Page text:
SMALL IS BEAUTIFUL – Part 1
“Any intelligent fool can make things bigger, more complex, and more violent. It takes a touch of genius — and a lot of courage to move in the opposite direction.”
― E.F. Schumacher, author of Small is Beautiful: Economics as if People Mattered
This post is a bit of construction advisory and a personal witness, rolled into one.
Here I affirm:
to live simply (so that others can simply live)
Whatever happened to the expression “welcome to my humble abode?”
As a professional carpenter with a background in energy efficiency, recently I heard about a retiring couple building a 5000 square foot home. That’s a sizable structure – expensive to heat or cool, let alone build and maintain. And especially for two people! A price tag of a million dollars was bandied about.
In the past few decades mega-houses have become more the norm, and not just for the Hollywood crowd. To quote Canadian musician Bruce Cockburn – “The trouble with normal it always get worse.”
An example from a century ago is the Gamble House in Pasadena, California. At 8,200 square feet this residence is an outstanding (albeit colossal) example of American Arts and Crafts style architecture. Designed by Charles and Henry Greene in 1908 for David and Mary Gamble of the Procter & Gamble Company, it has a stunning and intricate interior.
In 1973 the economist E.F. Schumacher wrote: “What I wish to emphasize is the duality of the human requirement when it comes to the question of size: there is no single answer. For his (or her) different purposes, (hu)man(s) need many different structures, both small ones and large ones . . . Today, we we suffer from an almost universal idolatry of gigantism. It is therefore necessary to insist on the virtue of smallness, where this applies.” (pg. 54 Small is Beautiful)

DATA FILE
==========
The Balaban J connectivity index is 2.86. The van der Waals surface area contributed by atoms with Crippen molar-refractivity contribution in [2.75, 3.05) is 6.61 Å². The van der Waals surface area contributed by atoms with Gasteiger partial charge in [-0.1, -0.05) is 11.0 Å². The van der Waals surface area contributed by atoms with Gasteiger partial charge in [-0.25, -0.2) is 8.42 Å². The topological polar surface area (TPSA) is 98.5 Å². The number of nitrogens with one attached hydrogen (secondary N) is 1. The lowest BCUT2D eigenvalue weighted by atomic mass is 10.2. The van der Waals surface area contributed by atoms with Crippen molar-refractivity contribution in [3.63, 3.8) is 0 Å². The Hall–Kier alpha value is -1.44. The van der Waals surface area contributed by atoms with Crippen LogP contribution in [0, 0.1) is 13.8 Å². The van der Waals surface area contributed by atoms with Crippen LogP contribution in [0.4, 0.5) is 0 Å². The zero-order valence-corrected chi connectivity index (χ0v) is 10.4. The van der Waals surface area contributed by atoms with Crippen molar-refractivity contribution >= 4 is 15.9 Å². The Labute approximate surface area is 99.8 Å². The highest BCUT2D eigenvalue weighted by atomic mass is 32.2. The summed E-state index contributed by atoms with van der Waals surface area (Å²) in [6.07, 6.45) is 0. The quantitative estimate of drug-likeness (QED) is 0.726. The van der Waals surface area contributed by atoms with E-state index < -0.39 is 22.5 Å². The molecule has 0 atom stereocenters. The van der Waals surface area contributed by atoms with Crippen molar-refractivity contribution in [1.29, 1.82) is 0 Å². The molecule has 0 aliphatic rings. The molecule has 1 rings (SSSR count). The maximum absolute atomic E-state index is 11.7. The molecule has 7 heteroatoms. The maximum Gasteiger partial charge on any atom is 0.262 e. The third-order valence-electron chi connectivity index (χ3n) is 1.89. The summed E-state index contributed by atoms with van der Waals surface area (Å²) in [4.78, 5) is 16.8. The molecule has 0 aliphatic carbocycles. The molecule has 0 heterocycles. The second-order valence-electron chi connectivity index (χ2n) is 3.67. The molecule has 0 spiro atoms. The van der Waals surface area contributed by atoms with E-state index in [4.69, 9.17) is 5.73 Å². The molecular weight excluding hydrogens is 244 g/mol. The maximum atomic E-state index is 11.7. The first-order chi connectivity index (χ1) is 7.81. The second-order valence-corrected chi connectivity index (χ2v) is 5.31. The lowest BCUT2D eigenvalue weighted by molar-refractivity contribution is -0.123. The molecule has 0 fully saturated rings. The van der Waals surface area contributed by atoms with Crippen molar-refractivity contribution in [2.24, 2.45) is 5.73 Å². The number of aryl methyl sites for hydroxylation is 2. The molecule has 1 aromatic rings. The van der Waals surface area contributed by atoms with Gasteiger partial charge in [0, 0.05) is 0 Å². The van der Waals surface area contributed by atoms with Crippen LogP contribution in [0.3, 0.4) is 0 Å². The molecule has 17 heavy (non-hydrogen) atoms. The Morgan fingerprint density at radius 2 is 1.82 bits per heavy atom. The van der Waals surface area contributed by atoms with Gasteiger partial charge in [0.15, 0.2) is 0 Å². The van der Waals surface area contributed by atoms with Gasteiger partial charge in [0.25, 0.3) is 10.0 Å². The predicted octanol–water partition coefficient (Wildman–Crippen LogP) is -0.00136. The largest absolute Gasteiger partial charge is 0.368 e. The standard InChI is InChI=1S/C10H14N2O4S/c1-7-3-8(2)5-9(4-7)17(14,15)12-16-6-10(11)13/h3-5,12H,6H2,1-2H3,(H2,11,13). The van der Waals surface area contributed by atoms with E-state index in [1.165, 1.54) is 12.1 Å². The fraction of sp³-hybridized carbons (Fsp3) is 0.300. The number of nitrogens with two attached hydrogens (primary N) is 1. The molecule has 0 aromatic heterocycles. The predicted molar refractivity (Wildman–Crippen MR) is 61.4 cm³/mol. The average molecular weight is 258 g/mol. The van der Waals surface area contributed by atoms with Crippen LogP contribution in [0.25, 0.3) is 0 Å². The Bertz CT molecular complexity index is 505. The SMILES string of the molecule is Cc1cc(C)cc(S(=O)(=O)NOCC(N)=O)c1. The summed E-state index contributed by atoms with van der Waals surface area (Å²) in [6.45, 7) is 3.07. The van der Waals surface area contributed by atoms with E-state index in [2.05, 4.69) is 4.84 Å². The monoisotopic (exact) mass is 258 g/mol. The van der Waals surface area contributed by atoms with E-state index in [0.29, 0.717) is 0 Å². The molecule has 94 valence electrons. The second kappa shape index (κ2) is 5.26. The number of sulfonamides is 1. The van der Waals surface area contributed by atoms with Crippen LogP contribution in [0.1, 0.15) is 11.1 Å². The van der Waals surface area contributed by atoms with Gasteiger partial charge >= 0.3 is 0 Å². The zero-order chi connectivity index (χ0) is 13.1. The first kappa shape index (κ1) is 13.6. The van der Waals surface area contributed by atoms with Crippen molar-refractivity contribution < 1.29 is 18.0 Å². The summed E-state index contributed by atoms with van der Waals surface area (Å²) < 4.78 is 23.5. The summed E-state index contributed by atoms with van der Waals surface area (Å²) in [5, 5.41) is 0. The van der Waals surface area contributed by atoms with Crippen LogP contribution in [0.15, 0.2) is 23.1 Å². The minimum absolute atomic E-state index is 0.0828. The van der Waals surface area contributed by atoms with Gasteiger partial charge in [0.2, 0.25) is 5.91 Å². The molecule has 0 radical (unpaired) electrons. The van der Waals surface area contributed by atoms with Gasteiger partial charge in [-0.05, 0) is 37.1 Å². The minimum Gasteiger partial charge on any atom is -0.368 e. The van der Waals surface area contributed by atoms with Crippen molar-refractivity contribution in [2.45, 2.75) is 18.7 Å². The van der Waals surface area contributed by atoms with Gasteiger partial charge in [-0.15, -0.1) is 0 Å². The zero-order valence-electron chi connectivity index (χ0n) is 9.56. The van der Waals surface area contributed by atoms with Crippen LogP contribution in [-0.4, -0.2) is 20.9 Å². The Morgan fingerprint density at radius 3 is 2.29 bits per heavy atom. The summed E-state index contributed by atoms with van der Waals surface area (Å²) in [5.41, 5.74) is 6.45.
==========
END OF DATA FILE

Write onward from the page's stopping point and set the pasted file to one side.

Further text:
Architect Frank Lloyd Wright stated in 1954: “Simplicity – with a capital “S” – is difficult to comprehend nowadays. We are no longer truly simple. We no longer live in simple terms, in simple times or places. Life is a more complex struggle now. It is now valiant to be simple, a courageous thing to even want to be simple. It is a spiritual thing to comprehend what simplicity means.” (pg. 188 A Natural House) Thankfully, in many urban centers and rural countryside’s throughout the world, the alternative vision to bigger is better is being humbly and whole heartedly embraced. Here is a North American segment of that story:
Recently I replaced a deteriorating window of a clients bathroom . . .
The couples beach home is 1000 square feet. Frequently entertaining out of town guests, they had difficulty accommodating them. 6 years ago they approached me to build a guest cabin.
They suggested an intimate size of 16’ x 20’. I advised that this was too small and recommended a minimum of 16’ x24’
After my clients joked that guests would overstay their visit if they became too comfortable, we came up with a workable compromise:
16’ x 22’on the main floor, a cozy sleep loft that includes two additional beds and a 6’ x16’covered deck .
At 352 square feet, the final price was about $70,000 or about $200 per square foot.
It would have cost less if not for the tiled Mexican shower . . .
I laid in the concrete base and the glass block, and did all other construction work except for electrical. The tiling was contracted out.
Notice my truck loaded with evergreen tree limbs, pruned off to allow more daylight into the site.
Heading home after a hard day at the office . . .
“Examine each question in terms of what it ethically and aesthetically right, as well as what is economically expedient.” Aldo Leopold
END OF PART 1